· Nelson Museum of the West
· Wyoming State Museum
· Wyoming State Capital
· Cheyenne Botanic Gardens
· Cheyenne Frontier Days Old West Museum
· Historic Governors Mansion
· F.E. Warren ICBM & Heritage Museum (that’s InterContinental Ballistic Missile for you kids) (not actually on the trolley tour – they can’t drive on base at this time.)
Not only that, when you are touring, you can get free audio tours to explain the museums on your own cellphone.
Cheyenne Frontier Days Old West Museum
If you prefer horse drawn vehicles to trains, then be sure to stop at the Cheyenne Frontier Days Old West Museum. This is reportedly one of the largest collections of historic-horse drawn vehicles in the country. Just try to picture traveling across country in one of these babies, doing maybe 6 m.p.h. Yikes!
Nagle Warren Mansion
We only spent one night in the Nagle Warren Mansion and it wasn’t enough. This was definitely one of the highlights of our trip to Cheyenne.
This was just an amazingly beautiful place, one where I wished I had hours to wander and take in all the architectural details. I did do an indoor photo safari and got some great shots, but I would have loved to have had more time to focus on the details. Just extremely well done.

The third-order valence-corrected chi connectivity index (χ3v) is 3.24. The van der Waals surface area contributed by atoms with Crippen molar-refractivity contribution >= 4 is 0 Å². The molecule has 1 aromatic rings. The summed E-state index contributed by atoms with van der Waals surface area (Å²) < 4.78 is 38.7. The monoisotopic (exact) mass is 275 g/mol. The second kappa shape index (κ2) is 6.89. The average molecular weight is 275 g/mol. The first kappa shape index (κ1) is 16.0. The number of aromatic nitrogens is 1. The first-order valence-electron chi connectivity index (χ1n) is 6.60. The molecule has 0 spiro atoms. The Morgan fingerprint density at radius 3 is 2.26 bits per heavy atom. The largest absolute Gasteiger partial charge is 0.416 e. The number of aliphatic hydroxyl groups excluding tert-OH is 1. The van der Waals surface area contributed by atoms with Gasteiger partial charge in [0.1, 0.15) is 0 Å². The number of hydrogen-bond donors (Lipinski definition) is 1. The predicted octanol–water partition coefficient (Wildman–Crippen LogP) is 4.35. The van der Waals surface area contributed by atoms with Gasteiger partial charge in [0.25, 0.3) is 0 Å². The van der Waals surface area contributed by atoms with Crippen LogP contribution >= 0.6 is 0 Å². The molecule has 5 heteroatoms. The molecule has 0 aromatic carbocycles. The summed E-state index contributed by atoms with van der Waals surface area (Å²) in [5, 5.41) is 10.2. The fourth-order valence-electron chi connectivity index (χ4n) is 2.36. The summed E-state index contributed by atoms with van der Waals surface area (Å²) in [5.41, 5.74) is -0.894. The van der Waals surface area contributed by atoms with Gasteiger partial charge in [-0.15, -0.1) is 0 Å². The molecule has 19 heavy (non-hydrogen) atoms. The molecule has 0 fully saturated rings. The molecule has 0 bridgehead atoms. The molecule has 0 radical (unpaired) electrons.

We stayed in the carriage house on the first floor (the Marie Pershing Room) in what is a completely handicapped accessible room with wide doors, walk or roll-in Roman shower plus a small soaking tub and easy access out to the side door. A power lift is available to lift a wheel chair up the three stairs to the dining room if you needed that.
I think the photos will speak for themselves in a lot of ways, but they can’t explain how quiet a setting this was. Our room opened onto a little private garden where my wife enjoyed sitting and reading. We had an appointment for the following morning, and if it weren’t for that, we would have stuck around until they kicked us out.
The breakfast was amazing, both in terms of menu and conversation. Jim, the owner, joined us for a while and his pride in this place is very evident. Everyone there that morning was in great spirits and we traded travel stories and ideas of places to visit nearby.
Internet and cable TV were welcome amenities in this historic mansion. Really couldn’t have asked for anything more.
For more information to help planning a trip to Cheyenne, try these resources:
And since you're in the neighborhood, consider Sheridan, WY as another stop.
Doug Bardwell, based in Cleveland, OH, writes about travel destinations, photography and tech topics across the country and around the world at DougBardwell.com. Feel free to drop him a line at firstname.lastname@example.org with suggestions for future stories. To get his stories delivered to your inbox, click the RSS feed or the "Subscribe" button above or follow him on Facebook , Twitter, LinkedIn and Google+. To read Doug’s disclosure notice, click here. For travel ideas in Cleveland and around the world, check his Calendar of Events. To see his travel photo collection, see BardwellPhotography.com.